There are a number of other relievers that may be available as well. Seranthony Dominguez is having a great season with the Phillies and they are a team to monitor as the month of July wears on. Presently, the Phillies are fighting for their lives for the last playoff spot, so if they can stay in contention, any deals for Dominguez would be squarely off-the-table. Dominguez is a righty that is so tough on right-handed hitters, they virtually have no chance against him. Dominguez would exact a pretty painful price in terms of prospects, along the lines of Hayden Wesneski or even Roderick Arias, the latter of whom I’m certain the Yankees wouldn’t part with for Dominguez.


Now for the intriguing lefties! Another reliever that Cashman may want to trade for is the Diamondback’s lefty Joe Mantiply, who is very tough on right-handed hitters. He’d be just the kind of bridge-reliever that a successful postseason run would need and he’d prove quite useful to the Yankees especially, given how their path to the postseason may look. Mantiply would be extremely easy to trade for, likely costing only a single lower-tier prospect, someone along the lines of Roberto Chirinos, a Low-A shortstop prospect currently with the Tampa Tarpons.


Lastly, the Pirates' David Bedar, another lefty, would be one final reliever that would make sense for the Yankees to target. He’s tough on both left-handed and right-handed batters. The only drawback is that he’s extremely expensive. Baseballtradevalues.com lists his median trade-value in the neighborhood of $31.9 million. Acquiring him would likely require a package headlined by Oswald Peraza and also include a pitching prospect the likes of Ken Waldichuk. A trade for Bednar would be reminiscent of the Yankees trade of Aroldis Chapman to the Cubs. It would be a very similar deal in terms of prospect cost, but the dividends could be enormous as Bednar would be a huge part of a championship run. He’s a true high-leverage reliever, one of the best in the game.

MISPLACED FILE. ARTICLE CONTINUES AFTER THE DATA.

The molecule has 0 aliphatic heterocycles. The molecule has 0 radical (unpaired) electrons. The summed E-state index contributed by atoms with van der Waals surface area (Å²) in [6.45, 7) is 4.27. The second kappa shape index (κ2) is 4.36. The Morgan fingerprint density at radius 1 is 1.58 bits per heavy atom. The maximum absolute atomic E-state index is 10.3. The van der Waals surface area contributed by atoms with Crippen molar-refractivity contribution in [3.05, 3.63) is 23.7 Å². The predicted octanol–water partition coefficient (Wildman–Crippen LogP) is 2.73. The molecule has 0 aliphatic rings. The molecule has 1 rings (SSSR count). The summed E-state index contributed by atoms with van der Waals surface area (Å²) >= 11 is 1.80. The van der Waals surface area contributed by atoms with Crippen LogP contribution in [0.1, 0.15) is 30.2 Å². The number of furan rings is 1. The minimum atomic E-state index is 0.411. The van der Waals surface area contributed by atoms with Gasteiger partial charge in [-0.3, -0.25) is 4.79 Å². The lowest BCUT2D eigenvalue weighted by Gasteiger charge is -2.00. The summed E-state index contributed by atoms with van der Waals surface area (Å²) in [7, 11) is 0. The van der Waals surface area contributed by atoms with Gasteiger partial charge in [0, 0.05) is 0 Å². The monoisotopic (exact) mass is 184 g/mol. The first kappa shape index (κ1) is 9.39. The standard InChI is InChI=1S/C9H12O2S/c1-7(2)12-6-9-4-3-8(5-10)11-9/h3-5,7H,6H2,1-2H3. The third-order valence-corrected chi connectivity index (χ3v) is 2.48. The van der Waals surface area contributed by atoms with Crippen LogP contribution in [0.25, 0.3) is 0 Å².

Possible Yankee Trade Targets - Starters

I’ll start by saying that where there’s smoke, there’s often fire. Cashman knows he has an issue to deal with. Jameson Taillon is a free agent after the season. He needs to shape not only the postseason rotation, but also determine who the starters will be next season. Both Clarke Schmidt and J.P. Sears have shown they belong in the big leagues, but the Yankees may ultimately view both as better suited for the bullpen. If that’s the case, it wouldn’t surprise me one bit if Cashman made a serious run at a starter.


Joel Sherman of the NY Post floated the rumor that Cashman had spoken to the Reds about Luis Castillo and it's no secret that the Yankees have long coveted Castillo. Acquiring Castillo would be very costly in terms of prospects. Baseballtradevalues.com has Castillo valued at $35.7 million in median trade-value and quite frankly, I don’t think the Yankees match-up super well with the Reds. Any trade for Castillo would likely involve Oswald Peraza and would also likely include Jasson Dominguez or perhaps two mid-tier pitching prospects like Luis Gil, Beck Way or perhaps Randy Vasquez.


The other big-name starter on the trading block will be Frankie Montas of the A’s and he’ll fetch a trade package similar to that of what the Yankees would have to pay to acquire Castillo. Given the cost, I don’t think Brian Cashman will wind up adding a big-name starter. He may look to bring Taillon back after the season, or perhaps turn his eye to the free-agent market this offseason to shore up the rotation if Taillon’s market goes above where he’s comfortable.